Enterovirus-induced gene expression profile is critical for human pancreatic islet destruction

P. Ylipaasto, T. Smura, Peddinti Gopalacharyulu, A. Paananen, Tuulikki Seppänen-Laakso, S. Kaijalainen, H. Ahlfors, O. Korsgren, J.R.T. Lakey, R. Lahesmaa, L. Piemonti, Matej Oresic, J. Galama, M. Roivainen (Corresponding Author)

Research output: Contribution to journalArticleScientificpeer-review

29 Citations (Scopus)

Abstract

Aims/hypothesis
Virally induced inflammatory responses, beta cell destruction and release of beta cell autoantigens may lead to autoimmune reactions culminating in type 1 diabetes. Therefore, viral capability to induce beta cell death and the nature of virus-induced immune responses are among key determinants of diabetogenic viruses. We hypothesised that enterovirus infection induces a specific gene expression pattern that results in islet destruction and that such a host response pattern is not shared among all enterovirus infections but varies between virus strains.

Methods
The changes in global gene expression and secreted cytokine profiles induced by lytic or benign enterovirus infections were studied in primary human pancreatic islet using DNA microarrays and viral strains either isolated at the clinical onset of type 1 diabetes or capable of causing a diabetes-like condition in mice.

Results
The expression of pro-inflammatory cytokine genes (IL-1-α, IL-1-β and TNF-α) that also mediate cytokine-induced beta cell dysfunction correlated with the lytic potential of a virus. Temporally increasing gene expression levels of double-stranded RNA recognition receptors, antiviral molecules, cytokines and chemokines were detected for all studied virus strains. Lytic coxsackievirus B5 (CBV-5)-DS infection also downregulated genes involved in glycolysis and insulin secretion.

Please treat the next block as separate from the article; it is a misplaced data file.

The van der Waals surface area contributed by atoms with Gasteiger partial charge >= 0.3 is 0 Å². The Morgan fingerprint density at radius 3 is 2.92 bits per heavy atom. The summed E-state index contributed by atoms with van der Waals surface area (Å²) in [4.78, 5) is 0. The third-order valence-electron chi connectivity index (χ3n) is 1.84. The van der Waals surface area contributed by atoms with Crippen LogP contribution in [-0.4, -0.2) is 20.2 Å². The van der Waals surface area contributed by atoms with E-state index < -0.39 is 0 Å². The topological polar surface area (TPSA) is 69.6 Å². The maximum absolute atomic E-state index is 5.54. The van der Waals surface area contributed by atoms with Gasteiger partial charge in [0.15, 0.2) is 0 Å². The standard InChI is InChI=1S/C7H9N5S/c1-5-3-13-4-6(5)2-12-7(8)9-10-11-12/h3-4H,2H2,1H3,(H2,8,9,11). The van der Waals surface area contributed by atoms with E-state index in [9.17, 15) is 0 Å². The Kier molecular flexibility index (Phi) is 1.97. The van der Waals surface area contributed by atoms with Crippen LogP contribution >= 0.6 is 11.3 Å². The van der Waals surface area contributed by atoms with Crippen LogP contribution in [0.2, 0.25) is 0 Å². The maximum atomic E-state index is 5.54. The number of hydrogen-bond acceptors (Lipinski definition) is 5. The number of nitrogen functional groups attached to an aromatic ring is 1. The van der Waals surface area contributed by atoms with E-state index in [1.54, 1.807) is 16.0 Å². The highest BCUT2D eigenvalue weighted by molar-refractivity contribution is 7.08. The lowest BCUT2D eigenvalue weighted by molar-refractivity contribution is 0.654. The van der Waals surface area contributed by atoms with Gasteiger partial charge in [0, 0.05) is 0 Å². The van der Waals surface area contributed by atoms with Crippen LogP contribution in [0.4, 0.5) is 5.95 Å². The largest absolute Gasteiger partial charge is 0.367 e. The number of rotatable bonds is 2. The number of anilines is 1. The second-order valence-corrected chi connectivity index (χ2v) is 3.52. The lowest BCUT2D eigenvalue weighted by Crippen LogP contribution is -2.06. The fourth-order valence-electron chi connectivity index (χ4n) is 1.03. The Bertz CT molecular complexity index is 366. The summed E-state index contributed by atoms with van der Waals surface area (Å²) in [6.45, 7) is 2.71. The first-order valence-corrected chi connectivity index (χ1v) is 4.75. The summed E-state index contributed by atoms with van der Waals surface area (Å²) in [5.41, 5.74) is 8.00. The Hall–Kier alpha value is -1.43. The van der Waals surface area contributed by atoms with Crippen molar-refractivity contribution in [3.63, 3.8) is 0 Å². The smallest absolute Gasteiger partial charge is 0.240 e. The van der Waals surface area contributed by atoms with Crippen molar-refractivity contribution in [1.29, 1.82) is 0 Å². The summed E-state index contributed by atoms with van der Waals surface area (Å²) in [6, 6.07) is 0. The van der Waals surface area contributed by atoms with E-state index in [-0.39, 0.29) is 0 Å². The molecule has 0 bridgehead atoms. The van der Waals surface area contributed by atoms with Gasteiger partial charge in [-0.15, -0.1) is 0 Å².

Conclusions/interpretation
The results suggest a distinct, virus-strain-specific, gene expression pattern leading to pancreatic islet destruction and pro-inflammatory effects after enterovirus infection. However, neither viral replication nor cytotoxic cytokine production alone are sufficient to induce necrotic cell death. More likely the combined effect of these and possibly cellular energy depletion lie behind the enterovirus-induced necrosis of islets.
Original languageEnglish
Pages (from-to)3273-3283
Number of pages10
JournalDiabetologia
Volume55
Issue number12
DOIs
Publication statusPublished - 2012
MoE publication typeA1 Journal article-refereed

Fingerprint

Enterovirus
Islets of Langerhans
Transcriptome
Enterovirus Infections
Viruses
Cytokines
Gene Expression
Type 1 Diabetes Mellitus
Interleukin-1
Cell Death
Double-Stranded RNA
Autoantigens
Glycolysis
Oligonucleotide Array Sequence Analysis
Chemokines
Genes
Antiviral Agents
Necrosis
Down-Regulation
Insulin

Keywords

  • Coxsackievirus
  • echovirus
  • enterovirus
  • interleukin 1
  • microarray analysis
  • pancreatic beta cells
  • pancreatic islets
  • tumour necrosis factor
  • type 1 diabetes

Cite this

Ylipaasto, P., Smura, T., Gopalacharyulu, P., Paananen, A., Seppänen-Laakso, T., Kaijalainen, S., ... Roivainen, M. (2012). Enterovirus-induced gene expression profile is critical for human pancreatic islet destruction. Diabetologia, 55(12), 3273-3283. https://doi.org/10.1007/s00125-012-2713-z
Ylipaasto, P. ; Smura, T. ; Gopalacharyulu, Peddinti ; Paananen, A. ; Seppänen-Laakso, Tuulikki ; Kaijalainen, S. ; Ahlfors, H. ; Korsgren, O. ; Lakey, J.R.T. ; Lahesmaa, R. ; Piemonti, L. ; Oresic, Matej ; Galama, J. ; Roivainen, M. / Enterovirus-induced gene expression profile is critical for human pancreatic islet destruction. In: Diabetologia. 2012 ; Vol. 55, No. 12. pp. 3273-3283.